The Playoff

South Korea’s Park and Ryu def. USA’s Kerr and Thompson on the first hole of sudden-death fourballs. With the second ball acting as a tiebreaker in the best-ball format, Park and Ryu both made birdie at the 16th, a par 5. Kerr made birdie and Thompson made par.

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What's in the bag: CareerBuilder winner Rahm

By Golf Channel DigitalJanuary 22, 2018, 10:37 pm

Jon Rahm defeated Andrew Landry in a playoff to earn his second PGA Tour title at the CareerBuilder Challenge. Here's what's in his bag:

Driver: TaylorMade M4 (9.5 degrees), with Aldila Tour Green 75 TX shaft

Fairway wood: TaylorMade M3 (19 degrees), with Aldila Tour Green 75 TX shaft

Irons: TaylorMade P790 (3), P750 (4-PW), with Project X 6.5 shafts

Wedges: TaylorMade Milled Grind (52, 56 degrees), Milled Grind Hi-Toe (60 degrees), with Project X 6.5 shafts

Putter: TaylorMade Spider Tour Red

Ball: TaylorMade TP5x

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Strange irked by Rahm-Landry friendly playoff

By Jason CrookJanuary 22, 2018, 9:45 pm

Curtis Strange knows a thing or two about winning golf tournaments, and based on his reaction to the CareerBuilder Challenge playoff on Sunday, it’s safe to say he did things a little differently while picking up 17 PGA Tour victories in his Hall-of-Fame career.

While Jon Rahm and Andrew Landry were “battling” through four extra holes, Strange, 62, tweeted his issues with the duo’s constant chit-chat and friendly banter down the stretch at La Quinta Country Club, where Rahm eventually came out on top.

The two-time U.S. Open champ then engaged with some followers to explain his point a little more in depth.

So, yeah ... don't think he's changing his perspective on this topic anytime soon ever.

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Randall's Rant: The Euros won't just roll over

By Randall MellJanuary 22, 2018, 9:36 pm

The Ryder Cup may not be the King Kong of golf events yet, but you can hear the biennial international team event thumping its chest a full eight months out.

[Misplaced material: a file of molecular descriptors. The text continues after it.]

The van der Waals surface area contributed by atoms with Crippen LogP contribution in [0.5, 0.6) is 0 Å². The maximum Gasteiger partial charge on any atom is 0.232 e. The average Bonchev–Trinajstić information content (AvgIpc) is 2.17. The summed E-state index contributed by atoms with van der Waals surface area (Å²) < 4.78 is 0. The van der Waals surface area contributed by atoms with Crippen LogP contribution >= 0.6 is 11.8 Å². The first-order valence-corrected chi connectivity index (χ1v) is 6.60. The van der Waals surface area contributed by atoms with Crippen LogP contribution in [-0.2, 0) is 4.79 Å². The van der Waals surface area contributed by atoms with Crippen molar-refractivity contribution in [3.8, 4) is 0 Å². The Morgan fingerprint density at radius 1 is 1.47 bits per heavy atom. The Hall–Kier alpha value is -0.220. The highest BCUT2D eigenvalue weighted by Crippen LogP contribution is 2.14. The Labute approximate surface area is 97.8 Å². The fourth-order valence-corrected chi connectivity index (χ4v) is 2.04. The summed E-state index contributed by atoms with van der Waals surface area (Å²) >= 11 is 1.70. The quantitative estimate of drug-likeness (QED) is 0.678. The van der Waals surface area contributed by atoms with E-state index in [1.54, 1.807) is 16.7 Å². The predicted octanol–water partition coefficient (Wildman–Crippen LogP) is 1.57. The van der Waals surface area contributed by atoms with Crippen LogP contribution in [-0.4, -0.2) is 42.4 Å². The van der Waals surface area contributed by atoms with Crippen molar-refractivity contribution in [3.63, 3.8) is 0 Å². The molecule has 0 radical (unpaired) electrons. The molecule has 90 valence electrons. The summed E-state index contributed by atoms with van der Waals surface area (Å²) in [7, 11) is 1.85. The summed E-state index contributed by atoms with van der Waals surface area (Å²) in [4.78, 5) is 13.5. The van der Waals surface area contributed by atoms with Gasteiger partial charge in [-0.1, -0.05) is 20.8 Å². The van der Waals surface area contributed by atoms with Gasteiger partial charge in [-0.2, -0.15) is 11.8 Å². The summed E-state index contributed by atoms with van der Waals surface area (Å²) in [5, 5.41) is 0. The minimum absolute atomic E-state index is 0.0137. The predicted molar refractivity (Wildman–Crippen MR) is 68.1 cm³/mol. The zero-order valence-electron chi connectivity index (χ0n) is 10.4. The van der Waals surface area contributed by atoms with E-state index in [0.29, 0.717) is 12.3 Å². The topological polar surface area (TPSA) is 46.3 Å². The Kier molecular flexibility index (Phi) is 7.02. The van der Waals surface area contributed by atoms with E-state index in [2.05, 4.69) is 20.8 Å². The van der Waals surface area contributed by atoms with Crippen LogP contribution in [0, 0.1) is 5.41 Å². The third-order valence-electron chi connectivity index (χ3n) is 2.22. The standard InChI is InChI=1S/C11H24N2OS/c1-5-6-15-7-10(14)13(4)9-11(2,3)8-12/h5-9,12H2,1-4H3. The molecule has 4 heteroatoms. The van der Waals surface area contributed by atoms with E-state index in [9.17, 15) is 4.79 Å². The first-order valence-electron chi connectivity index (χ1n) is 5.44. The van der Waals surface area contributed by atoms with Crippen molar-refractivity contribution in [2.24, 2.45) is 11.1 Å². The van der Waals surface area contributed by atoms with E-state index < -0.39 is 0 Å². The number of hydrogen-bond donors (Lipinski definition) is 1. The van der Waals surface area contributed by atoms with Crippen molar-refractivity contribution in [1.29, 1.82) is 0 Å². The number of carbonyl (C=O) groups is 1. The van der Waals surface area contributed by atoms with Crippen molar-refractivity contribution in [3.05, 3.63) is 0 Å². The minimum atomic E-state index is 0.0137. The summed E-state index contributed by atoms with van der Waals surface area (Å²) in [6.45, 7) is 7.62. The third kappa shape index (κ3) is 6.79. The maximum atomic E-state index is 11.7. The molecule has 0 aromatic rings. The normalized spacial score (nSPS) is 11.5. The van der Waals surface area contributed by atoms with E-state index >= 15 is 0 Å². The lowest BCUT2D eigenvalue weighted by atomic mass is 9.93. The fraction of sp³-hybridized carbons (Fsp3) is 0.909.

As anticipation for this year’s big events goes, there is more buzz about Europe’s bid to hold off a rejuvenated American effort in Paris in September than there is about the Masters coming up in April.

Thank Europe’s phenomenal success last weekend for that.

And Rory McIlroy’s impassioned remarks in Abu Dhabi.

And the provocative bulletin board material a certain Sports Illustrated writer provided the Europeans a couple months ago, with a stinging assault on the Euro chances that read like an obituary.

McIlroy was asked in a news conference before his 2018 debut last week what he was most excited about this year.

The Ryder Cup topped his list.

Though McIlroy will be trying to complete the career Grand Slam at Augusta National come April, he talked more about the Ryder Cup than he did any of the game’s major championships.

When asked a follow-up about the American team’s resurgence after a task-force overhaul and the injection of young, new star power, McIlroy nearly started breaking down the matchup. He talked about the young Americans and how good they are.

“Yeah, the Americans have been, obviously, very buoyant about their chances and whatever, but it’s never as easy as that. ... The Ryder Cup’s always close,” McIlroy said. “I think we’ll have a great team, and it definitely won’t be as easy as they think it’s going to be.”